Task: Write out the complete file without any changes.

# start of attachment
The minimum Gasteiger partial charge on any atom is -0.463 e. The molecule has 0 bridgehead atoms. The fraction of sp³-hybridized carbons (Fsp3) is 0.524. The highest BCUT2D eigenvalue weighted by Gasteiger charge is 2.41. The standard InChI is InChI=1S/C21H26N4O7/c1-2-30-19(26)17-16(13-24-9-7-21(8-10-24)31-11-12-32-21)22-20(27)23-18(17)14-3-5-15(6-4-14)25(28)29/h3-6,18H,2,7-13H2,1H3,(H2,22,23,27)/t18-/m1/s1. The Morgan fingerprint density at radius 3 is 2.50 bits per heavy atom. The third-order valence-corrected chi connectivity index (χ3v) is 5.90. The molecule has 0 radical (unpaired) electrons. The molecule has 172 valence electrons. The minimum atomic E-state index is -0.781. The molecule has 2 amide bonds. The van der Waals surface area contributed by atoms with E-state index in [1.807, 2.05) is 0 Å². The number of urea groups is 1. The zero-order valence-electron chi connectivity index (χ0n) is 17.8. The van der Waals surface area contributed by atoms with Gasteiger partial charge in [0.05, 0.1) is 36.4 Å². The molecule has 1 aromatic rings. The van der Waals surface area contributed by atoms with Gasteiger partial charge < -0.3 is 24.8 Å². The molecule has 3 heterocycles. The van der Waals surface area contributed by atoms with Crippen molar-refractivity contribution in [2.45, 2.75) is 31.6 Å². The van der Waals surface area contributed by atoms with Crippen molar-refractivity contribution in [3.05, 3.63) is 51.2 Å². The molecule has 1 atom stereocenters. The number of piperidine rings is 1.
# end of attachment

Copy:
The minimum Gasteiger partial charge on any atom is -0.463 e. The molecule has 0 bridgehead atoms. The fraction of sp³-hybridized carbons (Fsp3) is 0.524. The highest BCUT2D eigenvalue weighted by Gasteiger charge is 2.41. The standard InChI is InChI=1S/C21H26N4O7/c1-2-30-19(26)17-16(13-24-9-7-21(8-10-24)31-11-12-32-21)22-20(27)23-18(17)14-3-5-15(6-4-14)25(28)29/h3-6,18H,2,7-13H2,1H3,(H2,22,23,27)/t18-/m1/s1. The Morgan fingerprint density at radius 3 is 2.50 bits per heavy atom. The third-order valence-corrected chi connectivity index (χ3v) is 5.90. The molecule has 0 radical (unpaired) electrons. The molecule has 172 valence electrons. The minimum atomic E-state index is -0.781. The molecule has 2 amide bonds. The van der Waals surface area contributed by atoms with E-state index in [1.807, 2.05) is 0 Å². The number of urea groups is 1. The zero-order valence-electron chi connectivity index (χ0n) is 17.8. The van der Waals surface area contributed by atoms with Gasteiger partial charge in [0.05, 0.1) is 36.4 Å². The molecule has 1 aromatic rings. The van der Waals surface area contributed by atoms with Gasteiger partial charge < -0.3 is 24.8 Å². The molecule has 3 heterocycles. The van der Waals surface area contributed by atoms with Crippen molar-refractivity contribution in [2.45, 2.75) is 31.6 Å². The van der Waals surface area contributed by atoms with Crippen molar-refractivity contribution in [3.05, 3.63) is 51.2 Å². The molecule has 1 atom stereocenters. The number of piperidine rings is 1.